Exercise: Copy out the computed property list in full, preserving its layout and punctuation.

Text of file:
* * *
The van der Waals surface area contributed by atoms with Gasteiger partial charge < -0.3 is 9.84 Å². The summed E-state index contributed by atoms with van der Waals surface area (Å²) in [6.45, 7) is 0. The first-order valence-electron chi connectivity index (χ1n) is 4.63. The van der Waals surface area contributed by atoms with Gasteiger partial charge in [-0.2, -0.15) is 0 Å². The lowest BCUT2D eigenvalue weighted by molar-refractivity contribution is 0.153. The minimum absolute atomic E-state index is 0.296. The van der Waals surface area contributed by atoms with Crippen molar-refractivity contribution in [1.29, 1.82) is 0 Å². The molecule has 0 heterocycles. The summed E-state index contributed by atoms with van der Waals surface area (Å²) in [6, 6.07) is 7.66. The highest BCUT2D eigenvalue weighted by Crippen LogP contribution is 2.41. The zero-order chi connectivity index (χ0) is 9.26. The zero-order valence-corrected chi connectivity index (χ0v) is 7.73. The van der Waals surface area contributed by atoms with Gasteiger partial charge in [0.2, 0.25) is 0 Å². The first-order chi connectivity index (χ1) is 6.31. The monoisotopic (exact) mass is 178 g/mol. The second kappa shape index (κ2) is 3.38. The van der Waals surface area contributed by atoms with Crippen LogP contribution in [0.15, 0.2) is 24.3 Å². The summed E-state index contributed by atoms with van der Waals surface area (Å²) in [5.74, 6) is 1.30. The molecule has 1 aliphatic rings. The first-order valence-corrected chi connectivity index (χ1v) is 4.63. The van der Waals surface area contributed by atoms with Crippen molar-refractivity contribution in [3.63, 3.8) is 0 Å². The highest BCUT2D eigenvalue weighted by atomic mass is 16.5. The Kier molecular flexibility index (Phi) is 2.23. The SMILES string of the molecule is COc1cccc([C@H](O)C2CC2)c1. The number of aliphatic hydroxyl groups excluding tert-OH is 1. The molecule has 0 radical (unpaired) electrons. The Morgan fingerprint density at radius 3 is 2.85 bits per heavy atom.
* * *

The van der Waals surface area contributed by atoms with Gasteiger partial charge < -0.3 is 9.84 Å². The summed E-state index contributed by atoms with van der Waals surface area (Å²) in [6.45, 7) is 0. The first-order valence-electron chi connectivity index (χ1n) is 4.63. The van der Waals surface area contributed by atoms with Gasteiger partial charge in [-0.2, -0.15) is 0 Å². The lowest BCUT2D eigenvalue weighted by molar-refractivity contribution is 0.153. The minimum absolute atomic E-state index is 0.296. The van der Waals surface area contributed by atoms with Crippen molar-refractivity contribution in [1.29, 1.82) is 0 Å². The molecule has 0 heterocycles. The summed E-state index contributed by atoms with van der Waals surface area (Å²) in [6, 6.07) is 7.66. The highest BCUT2D eigenvalue weighted by Crippen LogP contribution is 2.41. The zero-order chi connectivity index (χ0) is 9.26. The zero-order valence-corrected chi connectivity index (χ0v) is 7.73. The van der Waals surface area contributed by atoms with Gasteiger partial charge in [0.2, 0.25) is 0 Å². The first-order chi connectivity index (χ1) is 6.31. The monoisotopic (exact) mass is 178 g/mol. The second kappa shape index (κ2) is 3.38. The van der Waals surface area contributed by atoms with Crippen LogP contribution in [0.15, 0.2) is 24.3 Å². The summed E-state index contributed by atoms with van der Waals surface area (Å²) in [5.74, 6) is 1.30. The molecule has 1 aliphatic rings. The first-order valence-corrected chi connectivity index (χ1v) is 4.63. The van der Waals surface area contributed by atoms with Crippen molar-refractivity contribution in [3.63, 3.8) is 0 Å². The highest BCUT2D eigenvalue weighted by atomic mass is 16.5. The Kier molecular flexibility index (Phi) is 2.23. The SMILES string of the molecule is COc1cccc([C@H](O)C2CC2)c1. The number of aliphatic hydroxyl groups excluding tert-OH is 1. The molecule has 0 radical (unpaired) electrons. The Morgan fingerprint density at radius 3 is 2.85 bits per heavy atom.